Tokenisation for the real world
Presentation slides from a speech by Mr Hyun Song Shin, Economic Adviser and Head of Research of the BIS, at the OCC Symposium on the "Tokenization of Real-World Assets and Liabilities", Washington DC, 8 February 2024.
Throughout history, innovations in the monetary system have coincided with major leaps in economic activity. Money in the form of book entries overseen by trusted intermediaries opened the door to new financial instruments that spurred trade and commerce. Paper ledgers then gave way to their digital counterparts, bringing profound changes to the economy and society at large.
Tokenisation could take this evolution one step further. Tokens integrate the information in a traditional database with rules and logic governing transfers. By doing so, tokenisation enables the contingent performance of actions, enlarging the universe of possible economic arrangements. Delivery versus payment (DvP), where the transfer of the asset is a precondition for payment and vice versa, is the canonical use case, but more elaborate use cases can be envisaged. Having central bank money in the same venue as the other claims enables the settlement of transactions. For private forms of money, tokenised deposits are preferred to stablecoins due to the former's compatibility with the "singleness of money".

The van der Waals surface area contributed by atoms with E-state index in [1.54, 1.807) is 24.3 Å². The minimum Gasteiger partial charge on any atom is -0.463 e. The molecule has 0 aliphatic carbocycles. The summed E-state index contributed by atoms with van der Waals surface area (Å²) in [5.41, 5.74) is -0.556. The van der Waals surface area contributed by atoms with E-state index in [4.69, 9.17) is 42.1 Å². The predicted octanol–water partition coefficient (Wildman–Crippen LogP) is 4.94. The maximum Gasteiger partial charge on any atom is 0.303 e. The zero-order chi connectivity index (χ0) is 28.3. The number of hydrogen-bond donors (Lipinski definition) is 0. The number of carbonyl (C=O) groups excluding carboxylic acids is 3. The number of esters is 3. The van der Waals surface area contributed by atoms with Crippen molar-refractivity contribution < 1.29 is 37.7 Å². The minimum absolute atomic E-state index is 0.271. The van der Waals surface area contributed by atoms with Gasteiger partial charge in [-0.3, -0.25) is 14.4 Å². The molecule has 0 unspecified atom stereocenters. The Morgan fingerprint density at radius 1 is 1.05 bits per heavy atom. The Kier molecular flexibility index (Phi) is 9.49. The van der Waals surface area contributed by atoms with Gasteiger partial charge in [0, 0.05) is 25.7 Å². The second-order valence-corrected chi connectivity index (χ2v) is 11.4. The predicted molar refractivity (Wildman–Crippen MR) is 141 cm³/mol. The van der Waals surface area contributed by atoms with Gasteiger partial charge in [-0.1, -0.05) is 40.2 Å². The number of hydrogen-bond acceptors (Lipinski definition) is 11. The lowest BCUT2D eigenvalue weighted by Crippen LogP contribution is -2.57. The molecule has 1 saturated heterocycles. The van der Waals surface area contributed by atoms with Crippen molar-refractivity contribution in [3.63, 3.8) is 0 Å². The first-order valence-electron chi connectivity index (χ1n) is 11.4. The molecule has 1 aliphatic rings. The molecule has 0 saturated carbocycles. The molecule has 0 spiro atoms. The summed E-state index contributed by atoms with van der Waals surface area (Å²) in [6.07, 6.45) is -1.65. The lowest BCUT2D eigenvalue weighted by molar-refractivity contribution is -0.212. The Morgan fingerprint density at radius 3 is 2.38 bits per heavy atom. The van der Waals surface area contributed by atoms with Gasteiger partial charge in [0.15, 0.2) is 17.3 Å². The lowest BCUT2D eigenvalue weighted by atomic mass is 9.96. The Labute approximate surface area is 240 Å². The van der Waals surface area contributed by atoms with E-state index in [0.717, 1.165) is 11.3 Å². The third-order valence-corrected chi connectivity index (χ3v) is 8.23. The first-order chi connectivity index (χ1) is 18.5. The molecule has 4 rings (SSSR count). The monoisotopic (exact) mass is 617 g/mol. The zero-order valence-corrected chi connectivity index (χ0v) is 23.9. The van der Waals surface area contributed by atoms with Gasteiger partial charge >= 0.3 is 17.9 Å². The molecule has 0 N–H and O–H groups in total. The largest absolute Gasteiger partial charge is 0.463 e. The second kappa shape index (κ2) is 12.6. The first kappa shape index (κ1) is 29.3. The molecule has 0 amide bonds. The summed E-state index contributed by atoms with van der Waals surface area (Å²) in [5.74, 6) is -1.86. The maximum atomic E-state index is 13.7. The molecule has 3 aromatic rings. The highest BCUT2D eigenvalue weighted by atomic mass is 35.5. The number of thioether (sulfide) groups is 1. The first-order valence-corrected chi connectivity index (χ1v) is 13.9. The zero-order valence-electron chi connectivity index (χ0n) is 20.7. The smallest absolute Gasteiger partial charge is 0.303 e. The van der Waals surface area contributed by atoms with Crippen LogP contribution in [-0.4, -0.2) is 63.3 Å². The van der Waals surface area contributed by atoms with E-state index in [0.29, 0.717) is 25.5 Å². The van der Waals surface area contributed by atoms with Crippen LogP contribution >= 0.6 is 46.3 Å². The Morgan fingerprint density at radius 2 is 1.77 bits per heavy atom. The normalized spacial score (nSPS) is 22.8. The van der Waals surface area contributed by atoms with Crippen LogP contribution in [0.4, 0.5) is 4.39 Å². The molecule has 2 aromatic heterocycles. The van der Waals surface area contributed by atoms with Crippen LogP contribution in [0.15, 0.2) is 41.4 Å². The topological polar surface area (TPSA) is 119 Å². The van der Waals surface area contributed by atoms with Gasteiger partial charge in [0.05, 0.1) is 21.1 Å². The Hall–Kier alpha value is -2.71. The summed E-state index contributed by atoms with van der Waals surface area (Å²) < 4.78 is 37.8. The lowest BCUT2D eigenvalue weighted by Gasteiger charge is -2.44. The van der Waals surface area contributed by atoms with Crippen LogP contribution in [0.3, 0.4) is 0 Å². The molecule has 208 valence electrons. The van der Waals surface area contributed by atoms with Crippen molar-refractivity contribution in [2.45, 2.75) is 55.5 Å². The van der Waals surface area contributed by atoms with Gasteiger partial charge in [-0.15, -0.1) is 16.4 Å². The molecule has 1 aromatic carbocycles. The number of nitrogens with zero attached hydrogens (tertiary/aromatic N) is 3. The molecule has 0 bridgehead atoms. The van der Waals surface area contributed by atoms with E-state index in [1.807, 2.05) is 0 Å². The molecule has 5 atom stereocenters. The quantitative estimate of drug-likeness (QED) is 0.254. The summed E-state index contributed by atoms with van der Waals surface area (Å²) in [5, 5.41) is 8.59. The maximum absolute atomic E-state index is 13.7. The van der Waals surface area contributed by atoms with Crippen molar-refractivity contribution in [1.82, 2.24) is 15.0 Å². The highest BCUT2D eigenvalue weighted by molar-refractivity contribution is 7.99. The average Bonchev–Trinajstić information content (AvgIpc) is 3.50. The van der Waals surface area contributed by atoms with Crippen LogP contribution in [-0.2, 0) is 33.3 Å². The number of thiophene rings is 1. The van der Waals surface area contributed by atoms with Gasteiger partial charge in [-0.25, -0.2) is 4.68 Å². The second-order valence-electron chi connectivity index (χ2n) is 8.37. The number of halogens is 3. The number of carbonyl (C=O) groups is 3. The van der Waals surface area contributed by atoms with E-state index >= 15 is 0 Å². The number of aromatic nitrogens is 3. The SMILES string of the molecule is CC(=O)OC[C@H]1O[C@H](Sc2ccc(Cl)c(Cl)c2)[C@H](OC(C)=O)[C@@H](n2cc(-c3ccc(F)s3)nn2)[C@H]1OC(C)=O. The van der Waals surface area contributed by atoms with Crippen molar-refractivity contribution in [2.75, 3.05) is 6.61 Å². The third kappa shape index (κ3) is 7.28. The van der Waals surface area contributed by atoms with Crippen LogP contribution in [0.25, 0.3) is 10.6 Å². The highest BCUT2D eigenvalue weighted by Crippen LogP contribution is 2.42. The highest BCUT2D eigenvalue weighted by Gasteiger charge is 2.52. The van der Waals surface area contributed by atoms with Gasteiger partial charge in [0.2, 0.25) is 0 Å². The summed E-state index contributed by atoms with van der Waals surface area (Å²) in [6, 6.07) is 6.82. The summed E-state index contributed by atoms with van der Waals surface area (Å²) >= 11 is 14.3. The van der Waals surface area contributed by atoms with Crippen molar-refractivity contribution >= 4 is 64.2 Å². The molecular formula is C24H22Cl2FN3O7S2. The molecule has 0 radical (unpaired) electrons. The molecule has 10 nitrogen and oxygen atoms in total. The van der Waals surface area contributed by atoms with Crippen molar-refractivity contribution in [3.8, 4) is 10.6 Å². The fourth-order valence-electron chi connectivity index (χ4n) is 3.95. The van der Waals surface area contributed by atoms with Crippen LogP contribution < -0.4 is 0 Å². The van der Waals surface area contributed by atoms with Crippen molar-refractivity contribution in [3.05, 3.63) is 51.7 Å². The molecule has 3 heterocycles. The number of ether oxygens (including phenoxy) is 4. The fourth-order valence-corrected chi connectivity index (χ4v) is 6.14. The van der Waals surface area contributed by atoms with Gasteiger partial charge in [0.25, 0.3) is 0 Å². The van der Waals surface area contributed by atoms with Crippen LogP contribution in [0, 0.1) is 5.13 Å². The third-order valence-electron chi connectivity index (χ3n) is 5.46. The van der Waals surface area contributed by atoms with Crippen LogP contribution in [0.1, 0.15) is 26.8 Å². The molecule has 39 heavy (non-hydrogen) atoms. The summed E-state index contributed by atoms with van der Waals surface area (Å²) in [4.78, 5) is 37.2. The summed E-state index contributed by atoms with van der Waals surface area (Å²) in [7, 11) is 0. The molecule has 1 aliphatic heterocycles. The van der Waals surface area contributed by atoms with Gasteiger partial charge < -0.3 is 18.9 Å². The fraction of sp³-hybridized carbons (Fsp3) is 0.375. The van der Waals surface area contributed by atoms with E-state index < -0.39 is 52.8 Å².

The 2023 BIS Annual Economic Report argued for a "unified ledger" that brings together wholesale central bank digital currencies, tokenised deposits and tokenised assets all on the same platform. Some applications will be more amenable to tokenisation than others, depending on the legal and governance challenges. This presentation sketches a "tokenisation continuum" ranging from the low-hanging fruit to the more challenging applications that need to overcome legal and governance obstacles.